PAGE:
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The Inklings, Part 3 – J. K. Rowling, An Honorary Member?

As early as 2000 John Granger, author of several books about Harry Potter, floated the idea that the creator of the series, J. K. Rowling, was at least an Inklings wanna-be. In part he debunks the idea that Rowling’s rise […]
| Jan 23, 2012 | No comments | Series:

As early as 2000 John Granger, author of several books about Harry Potter, floated the idea that the creator of the series, J. K. Rowling, was at least an Inklings wanna-be. In part he debunks the idea that Rowling’s rise to fame is a Cinderella story — the welfare single mom making good against all odds. Instead, because of her background in the Classics and her ability to draw on ancient and medieval philosophy, her work is to be taken seriously and studied with as much vigor as that of the Inklings before her.

The idea became one of debate apparently. A member of The Chamber of Secrets forum brought up the issue, first defining the Inklings in this way:

This is an explanation of what an Inkling writer was:

Neither antihistorical, nor ahistorical, the Inklings’ view of myth is that it evokes awe, wonder, passion, and, what is more, pursuit—a culture’s myth is the story that has the power to explain the origin and destiny of a people, the text that orients them in history, guides them in the present, and points them to a future in which they and their offspring will live and move and have their being. Hence the Lord of the Rings and the Chronicles of Narnia. Myth places them in the presence of their creator and benefactor, judge and advocate, and answers the questions when, how, who, and why. A “true myth” has the power to explain where we came from, shape our identity and purpose, instill hope, promote justice,sustain order. That is why Lewis can describe the Christian gospel in these terms: “as myth transcends thought, Incarnation transcends myth. The heart of Christianity is a myth which is also a fact. . . . Christians also need to be reminded . . . that what became Fact was a Myth,that it carries with it into the world of Fact all the properties of a myth.”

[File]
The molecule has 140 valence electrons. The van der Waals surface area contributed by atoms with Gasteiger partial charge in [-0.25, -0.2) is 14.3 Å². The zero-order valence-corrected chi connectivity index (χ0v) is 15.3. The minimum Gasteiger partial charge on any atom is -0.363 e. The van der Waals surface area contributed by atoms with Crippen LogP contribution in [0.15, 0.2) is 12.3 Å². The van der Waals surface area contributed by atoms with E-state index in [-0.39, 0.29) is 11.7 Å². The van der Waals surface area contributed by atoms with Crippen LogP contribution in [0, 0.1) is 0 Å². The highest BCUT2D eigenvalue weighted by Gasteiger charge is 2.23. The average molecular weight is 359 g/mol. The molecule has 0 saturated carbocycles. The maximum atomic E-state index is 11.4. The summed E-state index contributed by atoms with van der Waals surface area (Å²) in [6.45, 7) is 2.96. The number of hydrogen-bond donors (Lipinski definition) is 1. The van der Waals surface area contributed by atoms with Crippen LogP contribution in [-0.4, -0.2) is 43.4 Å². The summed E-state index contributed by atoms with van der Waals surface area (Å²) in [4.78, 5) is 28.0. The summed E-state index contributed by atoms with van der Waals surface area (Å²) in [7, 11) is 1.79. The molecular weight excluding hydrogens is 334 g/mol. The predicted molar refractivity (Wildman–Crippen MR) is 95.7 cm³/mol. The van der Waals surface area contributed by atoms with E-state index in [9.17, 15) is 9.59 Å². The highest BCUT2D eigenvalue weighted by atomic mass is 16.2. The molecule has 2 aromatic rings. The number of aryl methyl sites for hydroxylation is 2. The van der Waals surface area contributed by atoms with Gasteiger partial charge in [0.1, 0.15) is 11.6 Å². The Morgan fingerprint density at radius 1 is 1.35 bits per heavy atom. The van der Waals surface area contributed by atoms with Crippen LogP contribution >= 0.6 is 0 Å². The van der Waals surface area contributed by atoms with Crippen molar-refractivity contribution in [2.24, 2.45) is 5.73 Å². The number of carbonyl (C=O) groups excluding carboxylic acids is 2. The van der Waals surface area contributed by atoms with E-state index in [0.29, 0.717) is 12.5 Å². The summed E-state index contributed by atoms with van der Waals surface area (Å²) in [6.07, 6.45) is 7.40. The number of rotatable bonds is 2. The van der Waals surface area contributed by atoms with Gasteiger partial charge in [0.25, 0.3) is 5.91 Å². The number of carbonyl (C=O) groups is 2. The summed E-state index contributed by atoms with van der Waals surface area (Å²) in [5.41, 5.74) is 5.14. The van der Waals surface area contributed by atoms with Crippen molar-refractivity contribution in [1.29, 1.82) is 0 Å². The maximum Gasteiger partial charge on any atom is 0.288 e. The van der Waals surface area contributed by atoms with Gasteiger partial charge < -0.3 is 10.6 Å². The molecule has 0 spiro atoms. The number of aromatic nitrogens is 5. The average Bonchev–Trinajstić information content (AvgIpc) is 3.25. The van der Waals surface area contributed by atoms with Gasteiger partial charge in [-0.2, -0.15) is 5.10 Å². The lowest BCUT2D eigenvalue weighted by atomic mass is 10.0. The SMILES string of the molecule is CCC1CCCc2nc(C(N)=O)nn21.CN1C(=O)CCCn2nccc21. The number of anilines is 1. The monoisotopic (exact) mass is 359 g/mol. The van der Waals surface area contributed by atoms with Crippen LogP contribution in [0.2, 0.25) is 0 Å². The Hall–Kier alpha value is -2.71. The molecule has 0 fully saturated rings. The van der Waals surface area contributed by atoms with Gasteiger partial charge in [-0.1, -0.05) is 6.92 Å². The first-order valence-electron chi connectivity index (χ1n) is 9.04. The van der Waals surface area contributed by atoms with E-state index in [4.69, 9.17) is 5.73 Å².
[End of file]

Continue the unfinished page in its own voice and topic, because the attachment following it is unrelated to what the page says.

So an Inkling writer wrote about Christian themes using ideas and characters that represented those Christian beliefs.

The member then posed the question: Are the Harry Potter books really about Christianity?

While much of the discussion centered on Rowlings’ similarities/influence from C. S. Lewis and J. R. R. Tolkien, Jason Fisher, editor of Tolkien and the Study of His Sources, broadened the conversation to include Charles Williams. Pointing to one specific likeness, he said

Of course, independent invention is entirely possible. I have never heard that Rowling was a fan of Williams (though she has admitted a liking for Tolkien and especially Lewis). But the resemblance is striking, isn’t it? It could just be possible that Rowling has read Williams and picked up this clever little motif from him. It is remarkably specific, and I can’t recall anything like it anywhere else in my reading history.

Before the final Harry Potter book came out, one blogger framed the question about Rowling this way:

The ultimate question does seem to be whether Potter will live or die and, if in dying, Rowling is taking her sub-creation (hello J.R.R. Tolkien) closer to the kind of truly tragic ending that is going to push millions of readers — secular and religious — to wrestle with big, even eternal, issues. Is she, in effect, a kind of postmodern, progressive Inkling?

The discussion continued years later in a Google group

Is there a common denominator for the Inklings in which tradition
Rowling follows? …

Is it correct that Rowling is ‘following in the tradition Inklings’?
And if so, in what way(s) is this correct?

The fact is, no one can be a part of a group after the group has been disbanded and all its members dead. The Inklings collaborated with one another, critiqued, encouraged, and challenged each other — none of which someone writing years later could enjoy.

But did Rowling write in the Inklings’ tradition? David Kopel, in his review of Granger’s book, said

The Inklings were originally a group of Oxford dons who wrote Christian fiction. The most famous of them are J. R. R. Tolkien and C. S. Lewis. Lord of the Rings and the Narnia series never mention Christianity overtly, and in Tolkien’s books, religion itself is absent from the plot. Yet these mythopoeic books aim to “baptize the imagination” of the reader — to teach her the importance of fighting for the right, no matter how powerful the forces of evil may appear.